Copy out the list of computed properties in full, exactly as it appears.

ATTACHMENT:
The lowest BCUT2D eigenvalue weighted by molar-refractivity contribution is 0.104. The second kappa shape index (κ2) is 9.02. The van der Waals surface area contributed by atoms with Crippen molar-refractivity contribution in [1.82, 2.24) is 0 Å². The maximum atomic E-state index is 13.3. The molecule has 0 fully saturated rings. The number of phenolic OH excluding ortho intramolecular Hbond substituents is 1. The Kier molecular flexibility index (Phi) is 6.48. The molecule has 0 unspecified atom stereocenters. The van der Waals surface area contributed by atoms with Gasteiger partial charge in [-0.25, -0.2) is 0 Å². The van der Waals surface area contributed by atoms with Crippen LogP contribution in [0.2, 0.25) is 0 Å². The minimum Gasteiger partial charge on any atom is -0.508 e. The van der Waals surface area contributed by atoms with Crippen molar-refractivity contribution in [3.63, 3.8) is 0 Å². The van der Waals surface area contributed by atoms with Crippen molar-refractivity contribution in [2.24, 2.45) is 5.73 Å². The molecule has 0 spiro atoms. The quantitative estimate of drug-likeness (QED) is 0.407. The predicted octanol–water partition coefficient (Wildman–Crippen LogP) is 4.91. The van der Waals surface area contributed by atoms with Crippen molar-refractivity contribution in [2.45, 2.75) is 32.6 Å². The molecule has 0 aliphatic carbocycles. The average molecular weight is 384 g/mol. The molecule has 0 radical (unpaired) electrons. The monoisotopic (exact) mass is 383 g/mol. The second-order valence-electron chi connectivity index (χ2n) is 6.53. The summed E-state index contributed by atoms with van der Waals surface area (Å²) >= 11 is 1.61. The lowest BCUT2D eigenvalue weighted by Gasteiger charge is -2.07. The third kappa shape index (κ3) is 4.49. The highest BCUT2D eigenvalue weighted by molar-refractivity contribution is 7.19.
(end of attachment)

The lowest BCUT2D eigenvalue weighted by molar-refractivity contribution is 0.104. The second kappa shape index (κ2) is 9.02. The van der Waals surface area contributed by atoms with Crippen molar-refractivity contribution in [1.82, 2.24) is 0 Å². The maximum atomic E-state index is 13.3. The molecule has 0 fully saturated rings. The number of phenolic OH excluding ortho intramolecular Hbond substituents is 1. The Kier molecular flexibility index (Phi) is 6.48. The molecule has 0 unspecified atom stereocenters. The van der Waals surface area contributed by atoms with Gasteiger partial charge in [-0.25, -0.2) is 0 Å². The van der Waals surface area contributed by atoms with Crippen LogP contribution in [0.2, 0.25) is 0 Å². The minimum Gasteiger partial charge on any atom is -0.508 e. The van der Waals surface area contributed by atoms with Crippen molar-refractivity contribution in [3.63, 3.8) is 0 Å². The van der Waals surface area contributed by atoms with Crippen molar-refractivity contribution in [2.24, 2.45) is 5.73 Å². The molecule has 0 spiro atoms. The quantitative estimate of drug-likeness (QED) is 0.407. The predicted octanol–water partition coefficient (Wildman–Crippen LogP) is 4.91. The van der Waals surface area contributed by atoms with Crippen molar-refractivity contribution in [2.45, 2.75) is 32.6 Å². The molecule has 0 aliphatic carbocycles. The average molecular weight is 384 g/mol. The molecule has 0 radical (unpaired) electrons. The monoisotopic (exact) mass is 383 g/mol. The second-order valence-electron chi connectivity index (χ2n) is 6.53. The summed E-state index contributed by atoms with van der Waals surface area (Å²) >= 11 is 1.61. The lowest BCUT2D eigenvalue weighted by Gasteiger charge is -2.07. The third kappa shape index (κ3) is 4.49. The highest BCUT2D eigenvalue weighted by molar-refractivity contribution is 7.19.